Accessibility navigation


Assessment of upper tropospheric and stratospheric water vapor and ozone in reanalyses as part of S-RIP

Davies, S. M., Hegglin, M. I., Fujiwara, M., Dragani, R., Harada, Y., Kobayashi, C., Long, C. L., Manney, G. L., Nash, E. R., Potter, G. L., Tegtmeier, S., Wang, T., Wargan, K. and Wright, J. S. (2017) Assessment of upper tropospheric and stratospheric water vapor and ozone in reanalyses as part of S-RIP. Atmospheric Chemistry and Physics, 17 (20). pp. 12743-12778. ISSN 1680-7316

[img]
Preview
Text (Open Access) - Published Version
· Available under License Creative Commons Attribution.
· Please see our End User Agreement before downloading.

14MB

It is advisable to refer to the publisher's version if you intend to cite from this work. See Guidance on citing.

To link to this item DOI: 10.5194/acp-17-12743-2017

Abstract/Summary

Reanalysis data sets are widely used to understand atmospheric processes and past variability, and are often used to stand in as “observations” for comparisons with climate model output. Because of the central role of water vapor (WV) and ozone (O3) in climate change, it is important to understand how accurately and consistently these species are represented in existing global reanalyses. In this paper, we present the results of WV and O3 intercomparisons that have been performed as part of the SPARC (Stratosphere–troposphere Processes and their Role in Climate) Reanalysis Intercomparison Project (S-RIP). The comparisons cover a range of timescales and evaluate both inter-reanalysis and observation-reanalysis differences. We also provide a systematic documentation of the treatment of WV and O3 in current reanalyses to aid future research and guide the interpretation of differences amongst reanalysis fields. The assimilation of total column ozone (TCO) observations in newer reanalyses results in realistic representations of TCO in reanalyses except when data coverage is lacking, such as during polar night. The vertical distribution of ozone is also relatively well represented in the stratosphere in reanalyses, particularly given the relatively weak constraints on ozone vertical structure provided by most assimilated observations and the simplistic representations of ozone photochemical processes in most of the reanalysis forecast models. However, significant biases in the vertical distribution of ozone are found in the upper troposphere and lower stratosphere in all reanalyses.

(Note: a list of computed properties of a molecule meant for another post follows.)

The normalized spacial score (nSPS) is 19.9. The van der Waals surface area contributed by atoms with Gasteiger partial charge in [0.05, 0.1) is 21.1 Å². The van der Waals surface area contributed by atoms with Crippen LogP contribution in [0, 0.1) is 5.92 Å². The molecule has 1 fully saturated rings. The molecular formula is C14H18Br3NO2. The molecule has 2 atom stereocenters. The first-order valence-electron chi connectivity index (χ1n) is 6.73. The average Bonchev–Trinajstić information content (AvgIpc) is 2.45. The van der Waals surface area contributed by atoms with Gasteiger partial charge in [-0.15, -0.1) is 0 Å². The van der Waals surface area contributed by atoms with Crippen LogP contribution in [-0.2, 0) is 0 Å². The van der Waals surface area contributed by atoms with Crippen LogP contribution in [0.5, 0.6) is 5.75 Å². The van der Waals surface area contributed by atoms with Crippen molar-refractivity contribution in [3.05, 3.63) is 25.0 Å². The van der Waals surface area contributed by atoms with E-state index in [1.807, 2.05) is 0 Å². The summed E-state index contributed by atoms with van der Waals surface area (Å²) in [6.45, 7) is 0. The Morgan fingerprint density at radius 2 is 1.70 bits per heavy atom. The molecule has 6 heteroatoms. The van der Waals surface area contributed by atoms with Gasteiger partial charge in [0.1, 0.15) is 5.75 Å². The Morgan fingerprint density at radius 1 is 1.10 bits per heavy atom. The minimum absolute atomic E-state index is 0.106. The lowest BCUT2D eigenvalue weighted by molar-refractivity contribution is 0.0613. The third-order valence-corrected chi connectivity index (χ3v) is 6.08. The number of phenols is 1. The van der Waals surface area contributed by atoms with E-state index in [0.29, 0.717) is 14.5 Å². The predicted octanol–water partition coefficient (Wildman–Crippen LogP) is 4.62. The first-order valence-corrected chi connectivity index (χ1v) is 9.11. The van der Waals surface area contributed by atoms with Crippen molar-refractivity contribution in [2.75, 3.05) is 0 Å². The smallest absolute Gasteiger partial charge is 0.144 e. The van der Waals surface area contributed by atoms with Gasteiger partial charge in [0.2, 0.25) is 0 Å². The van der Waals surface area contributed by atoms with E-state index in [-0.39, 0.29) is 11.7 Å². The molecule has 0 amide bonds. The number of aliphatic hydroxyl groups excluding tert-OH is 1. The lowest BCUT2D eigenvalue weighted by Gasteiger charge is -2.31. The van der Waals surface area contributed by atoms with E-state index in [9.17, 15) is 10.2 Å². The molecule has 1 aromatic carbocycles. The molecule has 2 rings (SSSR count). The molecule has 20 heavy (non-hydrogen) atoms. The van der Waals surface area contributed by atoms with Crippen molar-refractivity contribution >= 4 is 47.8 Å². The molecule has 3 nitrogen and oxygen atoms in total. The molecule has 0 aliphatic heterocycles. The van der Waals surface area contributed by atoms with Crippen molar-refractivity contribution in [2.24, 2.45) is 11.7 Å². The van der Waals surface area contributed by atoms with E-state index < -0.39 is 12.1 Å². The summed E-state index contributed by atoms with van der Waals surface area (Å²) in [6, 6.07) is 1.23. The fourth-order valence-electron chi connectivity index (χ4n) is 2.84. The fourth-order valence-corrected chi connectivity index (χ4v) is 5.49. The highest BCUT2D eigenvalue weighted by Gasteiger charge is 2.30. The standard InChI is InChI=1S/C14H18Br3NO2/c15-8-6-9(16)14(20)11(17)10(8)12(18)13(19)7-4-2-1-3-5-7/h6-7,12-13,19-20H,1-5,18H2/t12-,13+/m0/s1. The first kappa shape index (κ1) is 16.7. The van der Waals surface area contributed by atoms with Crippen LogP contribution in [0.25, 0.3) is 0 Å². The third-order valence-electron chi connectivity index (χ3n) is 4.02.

Item Type:Article
Refereed:Yes
Divisions:Faculty of Science > School of Mathematical, Physical and Computational Sciences > Department of Meteorology
ID Code:73556
Publisher:Copernicus Publications

Downloads

Downloads per month over past year

University Staff: Request a correction | Centaur Editors: Update this record

Page navigation